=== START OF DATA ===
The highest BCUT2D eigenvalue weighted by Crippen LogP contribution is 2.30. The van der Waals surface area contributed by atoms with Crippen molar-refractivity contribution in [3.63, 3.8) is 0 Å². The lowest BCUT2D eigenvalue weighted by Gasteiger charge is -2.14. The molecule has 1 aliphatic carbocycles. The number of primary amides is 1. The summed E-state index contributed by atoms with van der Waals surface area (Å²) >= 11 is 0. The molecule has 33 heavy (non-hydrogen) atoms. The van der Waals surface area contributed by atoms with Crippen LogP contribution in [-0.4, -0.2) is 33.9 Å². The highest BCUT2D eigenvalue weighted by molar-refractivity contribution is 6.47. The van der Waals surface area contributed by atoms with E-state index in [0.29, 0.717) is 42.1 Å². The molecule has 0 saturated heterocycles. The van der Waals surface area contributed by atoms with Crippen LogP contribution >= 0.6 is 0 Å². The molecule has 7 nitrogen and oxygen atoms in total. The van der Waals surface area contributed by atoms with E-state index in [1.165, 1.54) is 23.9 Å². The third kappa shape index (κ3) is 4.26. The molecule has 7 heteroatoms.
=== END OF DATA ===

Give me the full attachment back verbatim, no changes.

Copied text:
The highest BCUT2D eigenvalue weighted by Crippen LogP contribution is 2.30. The van der Waals surface area contributed by atoms with Crippen molar-refractivity contribution in [3.63, 3.8) is 0 Å². The lowest BCUT2D eigenvalue weighted by Gasteiger charge is -2.14. The molecule has 1 aliphatic carbocycles. The number of primary amides is 1. The summed E-state index contributed by atoms with van der Waals surface area (Å²) >= 11 is 0. The molecule has 33 heavy (non-hydrogen) atoms. The van der Waals surface area contributed by atoms with Crippen LogP contribution in [-0.4, -0.2) is 33.9 Å². The highest BCUT2D eigenvalue weighted by molar-refractivity contribution is 6.47. The van der Waals surface area contributed by atoms with E-state index in [0.29, 0.717) is 42.1 Å². The molecule has 0 saturated heterocycles. The van der Waals surface area contributed by atoms with Crippen LogP contribution >= 0.6 is 0 Å². The molecule has 7 nitrogen and oxygen atoms in total. The van der Waals surface area contributed by atoms with E-state index in [1.165, 1.54) is 23.9 Å². The third kappa shape index (κ3) is 4.26. The molecule has 7 heteroatoms.